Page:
Blog : Why Millennial British cars are the mutt’s nuts (according to my old mate Alex, who couldn’t care less about cars)

Jaguar X-Type

I had a strange moment recently. I was out and about, browsing the shops, minding my own business, when I get a tap on my shoulder, and a quiet, ‘Hey…’ Normally, that would set off my fight or flight instinct – but, just this once, I turned round, focused, and realised I was squaring up to of my old college mate Alex, who I’d not seen for 30 years!

After the usual, ‘How time flies’ comments, we got down to what we’re up to these days over a Costa. He’s done well as an IT consultant, living a good life, and I said I ‘do cars’ for a living. Now Alex was a good egg – bright, funny and good to hang out with, but he couldn’t care less about cars. Or at least the finer details. However, once he’d latched on to my day job, he started to tell me about all that’s good and bad about the cars he’s had over the years. But what surprised me more than anything else was that, despite the Kia keys on the table, he has a soft spot for ‘old’ British cars… and reckons we were doing our best work during the Britpop era!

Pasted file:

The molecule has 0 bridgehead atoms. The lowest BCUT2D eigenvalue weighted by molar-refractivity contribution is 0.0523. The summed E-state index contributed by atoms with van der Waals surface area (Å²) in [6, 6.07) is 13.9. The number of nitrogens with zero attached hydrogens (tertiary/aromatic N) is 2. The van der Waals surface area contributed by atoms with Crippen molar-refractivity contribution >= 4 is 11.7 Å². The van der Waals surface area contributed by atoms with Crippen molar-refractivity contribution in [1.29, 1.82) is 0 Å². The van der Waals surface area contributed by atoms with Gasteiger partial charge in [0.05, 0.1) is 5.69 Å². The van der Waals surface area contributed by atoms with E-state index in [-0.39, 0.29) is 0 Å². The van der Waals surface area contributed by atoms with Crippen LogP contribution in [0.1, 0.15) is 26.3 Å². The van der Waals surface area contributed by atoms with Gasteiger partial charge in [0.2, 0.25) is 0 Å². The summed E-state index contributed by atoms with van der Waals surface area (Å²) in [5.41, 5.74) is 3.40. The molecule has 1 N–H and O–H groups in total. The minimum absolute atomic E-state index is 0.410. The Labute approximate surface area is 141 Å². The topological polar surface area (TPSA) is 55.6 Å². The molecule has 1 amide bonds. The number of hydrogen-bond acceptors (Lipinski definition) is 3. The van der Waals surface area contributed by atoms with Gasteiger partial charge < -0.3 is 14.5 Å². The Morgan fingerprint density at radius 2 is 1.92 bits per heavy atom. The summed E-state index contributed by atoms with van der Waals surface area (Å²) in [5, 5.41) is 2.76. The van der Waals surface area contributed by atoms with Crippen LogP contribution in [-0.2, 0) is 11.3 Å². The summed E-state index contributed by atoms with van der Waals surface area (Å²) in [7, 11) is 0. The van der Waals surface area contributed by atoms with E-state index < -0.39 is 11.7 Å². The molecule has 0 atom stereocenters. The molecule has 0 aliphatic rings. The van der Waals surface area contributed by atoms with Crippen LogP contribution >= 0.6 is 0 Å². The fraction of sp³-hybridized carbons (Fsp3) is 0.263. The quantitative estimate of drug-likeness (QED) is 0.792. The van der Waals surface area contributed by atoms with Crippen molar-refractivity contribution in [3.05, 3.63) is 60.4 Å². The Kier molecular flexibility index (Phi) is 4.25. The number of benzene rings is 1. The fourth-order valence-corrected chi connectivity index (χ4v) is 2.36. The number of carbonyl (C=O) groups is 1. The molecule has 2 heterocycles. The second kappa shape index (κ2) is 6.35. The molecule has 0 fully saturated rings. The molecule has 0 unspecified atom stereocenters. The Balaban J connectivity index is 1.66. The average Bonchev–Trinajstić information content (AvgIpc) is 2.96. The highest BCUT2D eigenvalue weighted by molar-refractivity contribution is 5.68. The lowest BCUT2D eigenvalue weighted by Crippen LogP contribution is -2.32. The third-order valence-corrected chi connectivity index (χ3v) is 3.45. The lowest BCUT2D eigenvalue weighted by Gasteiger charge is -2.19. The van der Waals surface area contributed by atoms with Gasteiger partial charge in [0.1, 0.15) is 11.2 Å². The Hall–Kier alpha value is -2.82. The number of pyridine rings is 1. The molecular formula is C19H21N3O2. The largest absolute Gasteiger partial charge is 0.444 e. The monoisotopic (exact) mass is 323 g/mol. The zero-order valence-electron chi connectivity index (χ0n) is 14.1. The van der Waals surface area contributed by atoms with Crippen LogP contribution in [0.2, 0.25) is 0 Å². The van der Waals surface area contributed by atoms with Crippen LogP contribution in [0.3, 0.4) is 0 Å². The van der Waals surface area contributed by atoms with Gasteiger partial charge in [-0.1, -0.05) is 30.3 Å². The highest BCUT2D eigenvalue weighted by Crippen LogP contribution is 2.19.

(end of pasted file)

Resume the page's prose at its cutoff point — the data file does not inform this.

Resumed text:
Interesting, especially as I never mentioned AROnline. But then some of my fondest car memories of my time at College were of being flung around the back lanes near Bispham in Alex’s mum’s Rover 216 Vitesse. Inevitably laughing like drains. Anyway, he got down to telling me about what he loves about cars from ‘his best times’, and the things he misses today.

What’s good, what’s not


Let’s kick things off with an essential aspect of any car interior – the cupholders. Alex described them as gamechangers, correctly reckoning that before the 2000s, we just had to do without a cheeky Costa on the go – whereas now, he could drink and drive without a care in the world. I told him that back in the Noughties, car makers were engaged in a full-on war to see who could shoehorn the most elaborately-engineered cupholders into a motor. Wonder if he could get it up on two wheels and manage not spill a drop?

Subtle styling